Ossetia Conflict Stays Out of Moscow

MTSlava Tsakagov, right, and Khugayev unloading humanitarian aid near Moscow's Ossetian center on Thursday.
Staff Writers

The South Ossetia conflict has not spilled over into hostilities between Moscow's Georgians and Ossetians, who are busy collecting clothes and medicine for their compatriots and seem united in their dislike for Georgian President Mikheil Saakashvili.

Georgians and Ossetians living in Moscow said they were united by grief.

The two diasporas are preparing to stage a joint rally on Pushkin Square on Friday to mourn the 1,600 civilians that Russia says died in the fighting, said Zemfira Tsakhimova, deputy head of Moscow's Ossetian community.

"We hope that time will heal the wounds, and the peoples of Georgia, Ossetia, Abkhazia and Russia will build their lives as good neighbors," the Union of Georgians in Russia said in a statement. "Rulers like Saakashvili leave, but there will always be fraternity, faith and love between us."

Moscow's Ossetian community numbers some 50,000 people, while there are about 300,000 Georgians in the city, spokespeople for the communities said.

Most Georgians and Ossetians interviewed for this report said they had no enmity toward each other and blamed Saakashvili for the conflict.

Since last Friday, an Ossetian community center outside the Novoslobodskaya metro station has been turned into a transfer point for dozens of carton boxes and plastic bags of humanitarian aid. A dozen Ossetian, Russian and Armenian volunteers, mostly young men and women, hustled around the main room and up and down narrow stairs to the second floor on Wednesday afternoon, packing boxes and bags and carting them out into the street, where they loaded them into a truck.

The volunteers said many had not slept for two or three days as they sorted through donations for South Ossetian refugees.

A member of the community's council, Irina Dambegova, said the fighting had drawn the Ossetians and Russians closer together.

"Now, we are one people," Dambegova said. "Russians understand that if Russia gives away Ossetia, it will start losing territories up to the Rostov region."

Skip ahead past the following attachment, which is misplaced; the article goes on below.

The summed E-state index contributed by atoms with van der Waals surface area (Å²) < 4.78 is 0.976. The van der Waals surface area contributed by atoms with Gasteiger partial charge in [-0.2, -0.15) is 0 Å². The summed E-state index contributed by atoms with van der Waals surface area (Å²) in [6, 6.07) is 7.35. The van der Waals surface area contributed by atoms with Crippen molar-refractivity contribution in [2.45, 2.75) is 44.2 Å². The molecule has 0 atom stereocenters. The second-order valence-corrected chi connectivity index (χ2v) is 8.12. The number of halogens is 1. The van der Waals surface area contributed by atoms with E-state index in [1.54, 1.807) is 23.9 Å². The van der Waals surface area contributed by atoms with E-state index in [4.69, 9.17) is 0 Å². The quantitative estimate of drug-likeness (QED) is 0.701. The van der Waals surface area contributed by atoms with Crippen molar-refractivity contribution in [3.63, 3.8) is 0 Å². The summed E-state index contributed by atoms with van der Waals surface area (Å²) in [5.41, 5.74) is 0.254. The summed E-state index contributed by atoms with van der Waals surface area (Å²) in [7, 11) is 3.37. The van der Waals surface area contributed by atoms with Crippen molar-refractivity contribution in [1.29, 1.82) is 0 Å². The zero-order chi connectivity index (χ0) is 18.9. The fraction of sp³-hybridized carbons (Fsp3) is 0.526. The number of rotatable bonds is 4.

Ossetians had sent four trucks with medicine, clothes and bed linen -- things that the refugees needed most -- to South Ossetia by Thursday, she said.

Dambegova was among a few Ossetians interviewed who voiced a negative attitude toward ordinary Georgians. "They greeted this fascist!" she exclaimed, referring to a rally of tens of thousands of Georgians in Tbilisi on Tuesday in support of Saakashvili. "The people have the ruler they deserve."

Ossetian volunteer Levan Gagiyev, 21, lashed out at Saakashvili: "This was done by a certain ruler, not the Georgian people."

Another Ossetian volunteer, Alan Khugayev, 18, said he had a negative attitude toward the Georgian people. "There are certain Georgian youth groups in Moscow and Tbilisi that support Saakashvili," he said.

The Union of Georgians in Russia has collected 270,000 rubles ($11,110) to buy medicine for people who suffered in the conflict, said Igor Gvritishvili, a member of the union's council.

"The source of the conflict is not Saakashvili's actions but some shortsighted leaders of small groups of people ... who decided to take advantage of the troubled times after the fall of the Soviet Union by becoming leaders of separatist republics," Gvritishvili said, speaking at the union's headquarters outside the Sukharevskaya metro station.

Few of Moscow's Georgians seemed to share his views. In the union's statement, union president Mikhail Khubutiya called Saakashvili "a little fuhrer."

"We curse the Georgian leadership that used the slyest way to hoist deadly weapons on a peacefully sleeping Tskhinvali," he said.

An unknown group of activists proposed holding an unsanctioned rally in support of Georgia in Red Square on Wednesday, but the Union of Georgians refused to take part.